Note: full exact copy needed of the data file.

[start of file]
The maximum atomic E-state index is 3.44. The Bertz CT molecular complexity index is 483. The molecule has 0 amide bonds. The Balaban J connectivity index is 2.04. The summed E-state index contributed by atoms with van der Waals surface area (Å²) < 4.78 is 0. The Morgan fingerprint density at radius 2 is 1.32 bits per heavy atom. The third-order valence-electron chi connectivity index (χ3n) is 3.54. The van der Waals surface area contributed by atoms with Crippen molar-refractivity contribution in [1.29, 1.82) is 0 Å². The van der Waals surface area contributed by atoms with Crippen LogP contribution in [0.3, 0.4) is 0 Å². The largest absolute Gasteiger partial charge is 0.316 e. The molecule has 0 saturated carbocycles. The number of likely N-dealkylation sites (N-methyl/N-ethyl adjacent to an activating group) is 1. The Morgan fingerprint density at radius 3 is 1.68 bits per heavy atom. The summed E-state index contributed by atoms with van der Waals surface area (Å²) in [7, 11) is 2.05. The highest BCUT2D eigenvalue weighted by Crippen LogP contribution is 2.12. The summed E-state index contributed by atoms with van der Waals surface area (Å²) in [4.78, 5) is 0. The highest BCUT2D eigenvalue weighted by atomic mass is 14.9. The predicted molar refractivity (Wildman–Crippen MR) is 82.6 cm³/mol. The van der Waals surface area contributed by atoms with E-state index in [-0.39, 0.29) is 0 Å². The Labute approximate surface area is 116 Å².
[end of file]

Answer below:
The maximum atomic E-state index is 3.44. The Bertz CT molecular complexity index is 483. The molecule has 0 amide bonds. The Balaban J connectivity index is 2.04. The summed E-state index contributed by atoms with van der Waals surface area (Å²) < 4.78 is 0. The Morgan fingerprint density at radius 2 is 1.32 bits per heavy atom. The third-order valence-electron chi connectivity index (χ3n) is 3.54. The van der Waals surface area contributed by atoms with Crippen molar-refractivity contribution in [1.29, 1.82) is 0 Å². The van der Waals surface area contributed by atoms with Crippen LogP contribution in [0.3, 0.4) is 0 Å². The largest absolute Gasteiger partial charge is 0.316 e. The molecule has 0 saturated carbocycles. The number of likely N-dealkylation sites (N-methyl/N-ethyl adjacent to an activating group) is 1. The Morgan fingerprint density at radius 3 is 1.68 bits per heavy atom. The summed E-state index contributed by atoms with van der Waals surface area (Å²) in [7, 11) is 2.05. The highest BCUT2D eigenvalue weighted by Crippen LogP contribution is 2.12. The summed E-state index contributed by atoms with van der Waals surface area (Å²) in [4.78, 5) is 0. The highest BCUT2D eigenvalue weighted by atomic mass is 14.9. The predicted molar refractivity (Wildman–Crippen MR) is 82.6 cm³/mol. The van der Waals surface area contributed by atoms with E-state index in [-0.39, 0.29) is 0 Å². The Labute approximate surface area is 116 Å².